Post-script on this issue: My pal Diana sent me a head’s up that there is an opt-in green initiative for customers to request that companies no longer send catalogs. It’s called Catalog Choice and is a Green Certified site. I went there, signed up on their secure page, and was able to request that Dell no longer send me catalogs.
It will take 12 weeks to process, but hey. It’s notable that Dell has opted in to participate in this program. Other companies, such as Land’s End, have not. So you’re at the mercy of the company’s own sense of marketing fairness or internal processes, whichever.
Thanks Di–much appreciated, since the Dell (bless their hearts!) catalogs were really the nagging irritation!
I do not blame companies for trying to make a profit. That’s what they’re there for. I do get irritated, and especially so this time of year, when I get dozens and dozens of catalogs that don’t even make the cut to a save-for-later pile–they go straight into the recycle bin, unopened, and certainly unappreciated. Dell is a big one that comes to mind: we are a mac household. It’s ridiculous for them to send all these catalogs.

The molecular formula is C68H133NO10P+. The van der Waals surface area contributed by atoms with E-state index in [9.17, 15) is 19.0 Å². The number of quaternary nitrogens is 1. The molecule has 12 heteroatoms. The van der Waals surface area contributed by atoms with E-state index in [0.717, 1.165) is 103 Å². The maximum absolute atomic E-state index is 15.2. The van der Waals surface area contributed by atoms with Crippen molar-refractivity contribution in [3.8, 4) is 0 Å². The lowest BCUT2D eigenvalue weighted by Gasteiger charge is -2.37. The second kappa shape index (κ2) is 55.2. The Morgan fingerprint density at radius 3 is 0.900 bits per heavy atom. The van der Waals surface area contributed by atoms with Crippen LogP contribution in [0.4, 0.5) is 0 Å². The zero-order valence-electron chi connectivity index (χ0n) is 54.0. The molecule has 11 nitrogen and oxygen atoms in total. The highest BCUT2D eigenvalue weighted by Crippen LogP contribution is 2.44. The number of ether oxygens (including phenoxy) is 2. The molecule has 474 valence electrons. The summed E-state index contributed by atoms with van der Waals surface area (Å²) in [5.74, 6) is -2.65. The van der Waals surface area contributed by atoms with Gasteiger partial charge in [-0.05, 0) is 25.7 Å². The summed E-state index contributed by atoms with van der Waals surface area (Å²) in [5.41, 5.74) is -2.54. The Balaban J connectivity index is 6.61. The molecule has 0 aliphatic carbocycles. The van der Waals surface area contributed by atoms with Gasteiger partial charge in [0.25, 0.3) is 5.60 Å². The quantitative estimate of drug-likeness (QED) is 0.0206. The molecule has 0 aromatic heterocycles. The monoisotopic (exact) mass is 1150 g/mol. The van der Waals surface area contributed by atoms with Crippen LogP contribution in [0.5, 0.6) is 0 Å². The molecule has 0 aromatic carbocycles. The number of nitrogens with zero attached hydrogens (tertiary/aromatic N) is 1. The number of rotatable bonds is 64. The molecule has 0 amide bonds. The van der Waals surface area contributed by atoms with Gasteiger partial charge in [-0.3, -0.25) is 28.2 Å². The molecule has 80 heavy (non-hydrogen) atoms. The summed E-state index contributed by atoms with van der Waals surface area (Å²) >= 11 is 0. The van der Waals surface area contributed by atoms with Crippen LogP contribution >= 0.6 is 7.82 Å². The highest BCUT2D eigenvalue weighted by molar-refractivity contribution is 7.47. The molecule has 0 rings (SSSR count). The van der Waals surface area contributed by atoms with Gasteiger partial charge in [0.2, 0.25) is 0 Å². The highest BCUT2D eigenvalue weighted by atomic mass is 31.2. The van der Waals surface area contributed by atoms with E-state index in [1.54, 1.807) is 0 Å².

And how many trees gave their lives for this instant recycle fodder? Is the catalog industry involved in recycling and is the production of catalogs therefore job security? You gotta wonder.
Lifehacker posts an article today on the questionable practice of sending catalogs to anyone who has ever lived or used a product. The excellent query: why can’t we easily unsubscribe from catalogs? We should be able to–not only because the constant irritation of receiving these things actually does nothing good for their brand but also because they involve us in unenvironmental behavior that for some of us is pretty disturbing.
I say: do the right thing. Make it easy for us to opt out–put a link on your site that allows us to go there and opt out. We’ll remember you kindly in the future.